2. They are an ingenious design and they have good (surprising) low bass. Though in every case I’ve disliked how they sounded. Harsh, digital, tinny. I could not live with these in my home or office for very long.

                      Other than the sound I like the rest of them a lot. Good engineering. Just wish they sounded more like music to me. Even on known good recordings, their midrange is hard, glaring and bright.

  9. It’s not about the ears, it’s the brain; and the brain is plastic. Recent advances in brain imaging have revealed rules of neuroplasticity* and shown that brains grow cells and wire them patterned on sensory stimulus over development times that extend for years and “break-in” of thousands of hours’ focus on particular sounds, sights, tastes, smells, tactile sensations and actions.

    A longitudinal study demonstrated that children given musical instruments and lessons grow 10% larger brains than a control group. This explains a phenomenon that I have been documenting with inferential anecdotal data for 50 years: people who listen to recordings train their hearing to universal temporal and spatial flaws of microphones and speakers, which are further scrambled in time and space by recording engineers to present lesser extractable information content. 99+% of the population never learns to hear the depth and nuance of music, which requires they spend as much or more time actively listening to live acoustic music (or unpolluted pre-industrial sounds of Nature) as they spend listening to reproduction.

    As such, I dispute the claims of reviewers, audio engineers, recording engineers and mastering engineers to “Golden Ear” status. I admit audio is a highly refined pursuit, which I indulged for decades. After ear training to the best recordings and systems (including an unequaled mobile recording studio), I could hear the subtle differences between topologies, speaker cables and even power cords, but focusing on gear took me away from music.

    When I got interested in audio again, I met four exceptional speaker designers who were raised on Classical music and listened to acoustic music regularly: John Dunlavy, Alex Khenkhin, Andrew Lipinsky and Siegfried Linkwitz. All of them pushed the limits of time accuracy, the first three with first order crossovers and low diffraction cabinets, the latter making speakers that are flat at all angles which makes listening room echoes phase coherent to the direct sound. Also notable in this direction are Richard Modaferri, Richard Sequerra and Peter Thiel. (Not a coincidence that four on my short list were RF engineers!)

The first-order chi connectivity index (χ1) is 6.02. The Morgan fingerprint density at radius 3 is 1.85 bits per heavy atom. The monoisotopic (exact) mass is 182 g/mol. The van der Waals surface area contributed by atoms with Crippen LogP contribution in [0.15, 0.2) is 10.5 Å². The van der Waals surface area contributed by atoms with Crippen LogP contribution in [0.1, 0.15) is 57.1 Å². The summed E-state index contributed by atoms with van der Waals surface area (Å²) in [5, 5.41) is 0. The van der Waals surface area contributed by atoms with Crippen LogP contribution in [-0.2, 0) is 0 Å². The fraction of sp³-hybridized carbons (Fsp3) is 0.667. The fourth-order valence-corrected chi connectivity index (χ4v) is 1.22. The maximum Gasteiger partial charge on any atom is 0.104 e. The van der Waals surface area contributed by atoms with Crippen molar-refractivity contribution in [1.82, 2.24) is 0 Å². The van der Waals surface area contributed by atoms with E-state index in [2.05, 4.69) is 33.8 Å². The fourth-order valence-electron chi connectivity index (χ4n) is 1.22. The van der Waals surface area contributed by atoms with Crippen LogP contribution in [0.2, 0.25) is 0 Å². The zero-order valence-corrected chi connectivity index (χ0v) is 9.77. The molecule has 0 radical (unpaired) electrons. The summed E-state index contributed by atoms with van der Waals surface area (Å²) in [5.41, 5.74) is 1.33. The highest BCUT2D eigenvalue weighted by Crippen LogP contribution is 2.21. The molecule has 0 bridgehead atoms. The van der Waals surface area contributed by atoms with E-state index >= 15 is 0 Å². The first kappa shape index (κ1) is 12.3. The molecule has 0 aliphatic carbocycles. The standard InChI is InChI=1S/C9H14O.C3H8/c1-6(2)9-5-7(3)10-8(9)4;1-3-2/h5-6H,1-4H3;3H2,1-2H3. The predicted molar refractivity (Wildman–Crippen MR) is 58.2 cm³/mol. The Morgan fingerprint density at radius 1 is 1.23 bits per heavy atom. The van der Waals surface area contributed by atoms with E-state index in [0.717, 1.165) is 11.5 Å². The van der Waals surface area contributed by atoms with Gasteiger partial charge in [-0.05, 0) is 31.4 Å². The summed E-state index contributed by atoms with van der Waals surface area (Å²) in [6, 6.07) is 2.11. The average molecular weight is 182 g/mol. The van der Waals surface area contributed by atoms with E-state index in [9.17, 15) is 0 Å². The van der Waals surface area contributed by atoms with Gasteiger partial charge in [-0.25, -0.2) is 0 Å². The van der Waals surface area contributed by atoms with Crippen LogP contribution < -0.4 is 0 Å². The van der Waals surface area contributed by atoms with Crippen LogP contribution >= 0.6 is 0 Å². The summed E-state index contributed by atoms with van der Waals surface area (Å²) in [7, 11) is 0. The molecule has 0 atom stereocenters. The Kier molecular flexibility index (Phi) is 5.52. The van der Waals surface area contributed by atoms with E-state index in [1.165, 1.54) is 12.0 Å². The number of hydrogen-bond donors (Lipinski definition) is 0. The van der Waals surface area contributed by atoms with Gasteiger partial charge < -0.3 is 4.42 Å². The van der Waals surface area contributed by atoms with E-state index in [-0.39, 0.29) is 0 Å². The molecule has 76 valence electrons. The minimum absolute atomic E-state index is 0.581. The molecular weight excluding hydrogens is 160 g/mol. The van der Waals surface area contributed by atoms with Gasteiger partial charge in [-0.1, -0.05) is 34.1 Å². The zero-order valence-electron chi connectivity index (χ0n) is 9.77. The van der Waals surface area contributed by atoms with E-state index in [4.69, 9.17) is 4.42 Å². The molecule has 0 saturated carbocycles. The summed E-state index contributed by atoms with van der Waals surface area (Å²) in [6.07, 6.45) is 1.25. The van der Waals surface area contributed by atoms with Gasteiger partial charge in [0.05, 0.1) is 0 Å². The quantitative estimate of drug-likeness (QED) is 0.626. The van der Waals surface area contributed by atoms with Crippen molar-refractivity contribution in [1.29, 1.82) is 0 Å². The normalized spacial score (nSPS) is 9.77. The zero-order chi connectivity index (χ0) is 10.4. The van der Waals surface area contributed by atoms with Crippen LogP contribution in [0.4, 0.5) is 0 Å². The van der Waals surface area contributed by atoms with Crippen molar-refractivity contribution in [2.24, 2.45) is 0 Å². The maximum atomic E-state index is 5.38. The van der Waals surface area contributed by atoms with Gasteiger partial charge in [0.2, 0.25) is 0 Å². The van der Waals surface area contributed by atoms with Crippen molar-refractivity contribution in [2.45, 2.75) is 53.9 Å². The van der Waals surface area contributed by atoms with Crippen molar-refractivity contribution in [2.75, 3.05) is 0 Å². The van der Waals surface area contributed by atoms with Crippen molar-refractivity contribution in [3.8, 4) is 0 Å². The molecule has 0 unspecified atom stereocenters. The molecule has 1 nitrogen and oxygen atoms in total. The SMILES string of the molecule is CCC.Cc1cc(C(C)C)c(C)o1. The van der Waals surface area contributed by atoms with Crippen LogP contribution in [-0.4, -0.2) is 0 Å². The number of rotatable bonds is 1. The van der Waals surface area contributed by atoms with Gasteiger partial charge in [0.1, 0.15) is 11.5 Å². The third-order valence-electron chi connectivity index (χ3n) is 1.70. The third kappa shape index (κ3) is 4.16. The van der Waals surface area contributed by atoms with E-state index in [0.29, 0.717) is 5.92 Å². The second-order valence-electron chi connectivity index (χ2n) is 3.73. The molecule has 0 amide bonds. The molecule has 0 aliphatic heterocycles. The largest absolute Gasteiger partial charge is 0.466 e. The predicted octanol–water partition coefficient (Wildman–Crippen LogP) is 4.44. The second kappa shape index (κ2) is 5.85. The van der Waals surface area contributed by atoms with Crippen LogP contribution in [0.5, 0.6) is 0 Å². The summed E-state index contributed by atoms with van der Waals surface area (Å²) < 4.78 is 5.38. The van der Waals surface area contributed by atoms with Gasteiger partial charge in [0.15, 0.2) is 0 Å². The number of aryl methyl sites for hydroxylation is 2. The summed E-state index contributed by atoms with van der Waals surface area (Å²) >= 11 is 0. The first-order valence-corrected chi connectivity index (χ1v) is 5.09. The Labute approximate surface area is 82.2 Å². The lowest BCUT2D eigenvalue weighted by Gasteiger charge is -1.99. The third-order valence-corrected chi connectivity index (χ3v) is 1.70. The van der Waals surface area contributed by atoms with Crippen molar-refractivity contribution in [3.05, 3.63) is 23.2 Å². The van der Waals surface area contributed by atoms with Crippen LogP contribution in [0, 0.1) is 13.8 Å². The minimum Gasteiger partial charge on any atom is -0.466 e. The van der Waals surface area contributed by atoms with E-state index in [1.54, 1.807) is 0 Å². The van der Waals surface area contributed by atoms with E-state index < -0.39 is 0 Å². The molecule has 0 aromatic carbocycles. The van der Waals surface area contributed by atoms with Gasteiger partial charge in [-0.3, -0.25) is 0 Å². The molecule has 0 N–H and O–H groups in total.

I have now retrained my ears to the acoustic sounds of my youth, a whole world of music that can’t be captured and reproduced. Recordings are like animals in cages – the behavior and demeanor is quite different than the Natural habitat. I listen to relatively inexpensive gear and wire because optimizing live recording reveals more musical truth than unlimited playback system budget – and I am talking comparison to eight figure experimental environments like Rennsalaer’s EMPAC, McGill, IRCAM and Technical University of Delft with 500 speaker arrays and 100 gigaflops of DSP.

    Stereo and surround are cheap parlor tricks – and I have the most expensive parlor, a custom designed room housing a $150K piano that was selected by the ear of a top piano technician. It is also outfitted with a new type of amplification system with nine speakers designed to principles of traditional luthiery and tested using the ears of conservatory trained musicians.

    My ears are kept Golden by concerts in the best halls of New York, including two a week in “the best room in New York to listen to piano”:

    * physically generated fractal stimuli, vigorous exercise and proper diet (a lot of vegetables, a little fruit, fish and flesh) help grow brains; chemical, visual and noise pollution (including modern interior design, audio and video); sitting in chairs and motorized transportation; and processed food, sugar and starches inhibit brain growth, or shrink them!

  10. Whilst the Phantom speaker will not sate an Audiophile’s appetite, and my brief hearing agreed with Paul’s comment, every industry needs innovators. Moreover, most brands need to innovate, as it is clear PSA is currently doing with more budget products. The Phantom is clearly innovative. It was launched at Harrods, which isn’t even an audio store, presumably to project an up-market lifestyle product not aimed at audiophiles. They’ve eliminated the national distributor from the food chain, instead they have a U.K. Sales Manager. PSA is lucky to have a fabulous UK distributor, but some distributors just don’t seem to put in the effort.